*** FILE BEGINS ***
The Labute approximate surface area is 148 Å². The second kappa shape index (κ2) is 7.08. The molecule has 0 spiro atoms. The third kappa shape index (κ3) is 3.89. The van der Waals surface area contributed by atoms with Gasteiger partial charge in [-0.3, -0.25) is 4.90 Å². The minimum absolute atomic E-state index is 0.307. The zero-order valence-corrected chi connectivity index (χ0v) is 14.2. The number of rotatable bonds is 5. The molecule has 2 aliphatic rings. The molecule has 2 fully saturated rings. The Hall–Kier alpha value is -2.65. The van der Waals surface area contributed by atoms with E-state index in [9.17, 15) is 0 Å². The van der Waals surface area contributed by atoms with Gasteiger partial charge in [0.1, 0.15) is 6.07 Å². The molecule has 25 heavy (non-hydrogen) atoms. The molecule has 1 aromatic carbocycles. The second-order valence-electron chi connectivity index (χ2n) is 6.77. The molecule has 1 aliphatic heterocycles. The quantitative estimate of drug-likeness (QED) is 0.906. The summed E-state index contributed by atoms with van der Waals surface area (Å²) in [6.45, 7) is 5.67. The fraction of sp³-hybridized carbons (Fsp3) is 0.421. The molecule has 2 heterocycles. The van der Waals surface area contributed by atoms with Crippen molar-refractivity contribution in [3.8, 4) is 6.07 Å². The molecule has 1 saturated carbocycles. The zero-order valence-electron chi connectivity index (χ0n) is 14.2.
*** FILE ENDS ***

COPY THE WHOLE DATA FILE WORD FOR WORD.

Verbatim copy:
The Labute approximate surface area is 148 Å². The second kappa shape index (κ2) is 7.08. The molecule has 0 spiro atoms. The third kappa shape index (κ3) is 3.89. The van der Waals surface area contributed by atoms with Gasteiger partial charge in [-0.3, -0.25) is 4.90 Å². The minimum absolute atomic E-state index is 0.307. The zero-order valence-corrected chi connectivity index (χ0v) is 14.2. The number of rotatable bonds is 5. The molecule has 2 aliphatic rings. The molecule has 2 fully saturated rings. The Hall–Kier alpha value is -2.65. The van der Waals surface area contributed by atoms with E-state index in [9.17, 15) is 0 Å². The van der Waals surface area contributed by atoms with Gasteiger partial charge in [0.1, 0.15) is 6.07 Å². The molecule has 25 heavy (non-hydrogen) atoms. The molecule has 1 aromatic carbocycles. The second-order valence-electron chi connectivity index (χ2n) is 6.77. The molecule has 1 aliphatic heterocycles. The quantitative estimate of drug-likeness (QED) is 0.906. The summed E-state index contributed by atoms with van der Waals surface area (Å²) in [6.45, 7) is 5.67. The fraction of sp³-hybridized carbons (Fsp3) is 0.421. The molecule has 2 heterocycles. The van der Waals surface area contributed by atoms with Crippen molar-refractivity contribution in [3.8, 4) is 6.07 Å². The molecule has 1 saturated carbocycles. The zero-order valence-electron chi connectivity index (χ0n) is 14.2.